The Ghost of Storytelling Past

I’m reading A Christmas Carol to my six-year-old at bedtime every night. I could have picked up a children’s version for him, but I’m going with the original, even though much of it will fly over his head.

I made this decision for three reasons:

  1. I’m cheap and didn’t want to buy another version of a book I already own.
  2. I’m not a fan of watered down versions of books. If the boy opts for a children’s book, we’ll choose one that began as a children’s book.
  3. I think one of the parts that is the first to be cut in the children’s versions is one of the parts I most want my children to hear.

Reasons 1 and 2 are self-explanatory. Let me explain reason 3.

A Christmas Carol is a brilliant story. It wouldn’t have been made into a million different movies if it weren’t. There’s so much to love about it, and so much to like in many of its offspring films. But there is one thing that the original text has that nothing else does.

Dickens

The beautifully illustrated edition we read.

The original has Dickens himself as the storyteller.

I’m not just talking about his genius with words. I’m not just talking about his ability to set a tone or his command of the narrative. I’m talking about those instances when the narrator comes onto the page and speaks directly to the reader. This is an ancient form of magic, all but lost to us now.

It is a relic of the time when children heard stories at their elders’ knees, when stories were enriched by the personality of the storyteller.

You can’t do that today. We won’t stand for it. We want our stories delivered anonymously, not chuckled to us by a narrator who presumes to refer to himself in the first person. We don’t want it to smell of grandpa’s after shave; we want an antiseptic story to be beamed through the vacuum of space, like it is on TV.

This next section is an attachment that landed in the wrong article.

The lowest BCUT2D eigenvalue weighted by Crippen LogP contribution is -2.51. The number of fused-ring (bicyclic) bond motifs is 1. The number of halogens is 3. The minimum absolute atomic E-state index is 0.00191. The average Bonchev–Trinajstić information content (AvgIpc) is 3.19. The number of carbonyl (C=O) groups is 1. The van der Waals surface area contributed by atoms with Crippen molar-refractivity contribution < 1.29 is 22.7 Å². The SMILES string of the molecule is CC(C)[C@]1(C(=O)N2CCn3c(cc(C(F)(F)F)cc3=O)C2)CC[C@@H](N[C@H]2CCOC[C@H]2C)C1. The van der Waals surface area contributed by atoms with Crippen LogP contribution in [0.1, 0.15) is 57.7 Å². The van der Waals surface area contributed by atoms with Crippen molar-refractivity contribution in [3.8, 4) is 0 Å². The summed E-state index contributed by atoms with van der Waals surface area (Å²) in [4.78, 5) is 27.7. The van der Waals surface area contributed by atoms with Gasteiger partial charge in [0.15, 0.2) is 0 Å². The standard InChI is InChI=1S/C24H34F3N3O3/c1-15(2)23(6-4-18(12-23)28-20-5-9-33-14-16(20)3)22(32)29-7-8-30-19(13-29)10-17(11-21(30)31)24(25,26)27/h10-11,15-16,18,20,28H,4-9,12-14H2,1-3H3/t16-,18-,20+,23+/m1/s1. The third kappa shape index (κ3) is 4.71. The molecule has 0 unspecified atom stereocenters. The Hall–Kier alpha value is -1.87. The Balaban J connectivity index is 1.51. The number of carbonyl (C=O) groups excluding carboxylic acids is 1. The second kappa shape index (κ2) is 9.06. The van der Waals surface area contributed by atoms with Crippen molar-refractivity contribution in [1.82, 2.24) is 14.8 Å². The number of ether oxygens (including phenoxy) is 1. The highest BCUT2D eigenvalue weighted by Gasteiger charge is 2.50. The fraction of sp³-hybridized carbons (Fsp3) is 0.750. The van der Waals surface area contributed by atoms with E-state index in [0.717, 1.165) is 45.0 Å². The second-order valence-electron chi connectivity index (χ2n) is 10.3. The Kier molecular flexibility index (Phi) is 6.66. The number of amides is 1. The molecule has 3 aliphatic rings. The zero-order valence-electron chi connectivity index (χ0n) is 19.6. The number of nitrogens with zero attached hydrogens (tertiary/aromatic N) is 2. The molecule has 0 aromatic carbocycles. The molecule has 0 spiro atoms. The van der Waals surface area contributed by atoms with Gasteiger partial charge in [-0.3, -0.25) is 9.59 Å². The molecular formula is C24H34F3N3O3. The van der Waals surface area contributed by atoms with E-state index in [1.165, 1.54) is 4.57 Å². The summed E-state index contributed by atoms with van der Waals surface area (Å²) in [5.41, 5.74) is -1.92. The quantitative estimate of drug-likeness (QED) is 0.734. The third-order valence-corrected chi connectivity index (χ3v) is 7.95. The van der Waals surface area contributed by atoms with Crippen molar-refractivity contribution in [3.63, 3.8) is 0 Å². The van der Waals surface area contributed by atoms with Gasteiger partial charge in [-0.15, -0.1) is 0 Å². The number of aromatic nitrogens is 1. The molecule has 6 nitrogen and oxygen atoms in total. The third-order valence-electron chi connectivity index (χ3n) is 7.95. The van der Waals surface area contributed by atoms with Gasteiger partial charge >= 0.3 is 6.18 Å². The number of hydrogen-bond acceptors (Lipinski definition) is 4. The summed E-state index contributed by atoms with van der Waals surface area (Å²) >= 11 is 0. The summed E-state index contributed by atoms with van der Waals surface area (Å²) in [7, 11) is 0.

We want to be shown, not told.

Now, I will be the first admit that some of the old fellows did too much telling. I will also agree that showing is far more effective than telling in our time, when much of the art of storytelling has been lost. But I will argue that there is a mix that includes both showing and telling that is the rarest treasure in the unveiling of a story.

Dickens was a master at the mixology of show and tell. And who could appreciate show and tell more than a first grader? Okay, maybe a kindergartener, but what’s done is done.

I want to offer my children the chance to hear the storyteller’s voice — to appreciate when a story is even better because of who is telling it and what his character adds to the telling.

Maybe they won’t catch it this year, but there’s always the next. And besides Dickens, we’ve got lots of Hans Christian Andersen to get to.

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2 thoughts on “The Ghost of Storytelling Past

  1. I read the entire unabridged version of The Chronicles of Narnia to my oldest grandsons, when they were a few years younger. They didn’t always understand everything, and I had to explain some, but they hung on every word, and so did I, as it was my first time as well. I, too, can’t stand cleaned-up, watered-down versions of classic tales. Sometimes it takes a while to get into the vernacular of the time in which it was written, but it’s always worth it.

    Liked by 1 person

    • Learning the vernacular of the time is often one of the best parts of reading the book. It teaches children that the world is bigger than their own experience in it, and history didn’t start with them and their time. At least I hope it does, because those are valuable lessons.

      Like

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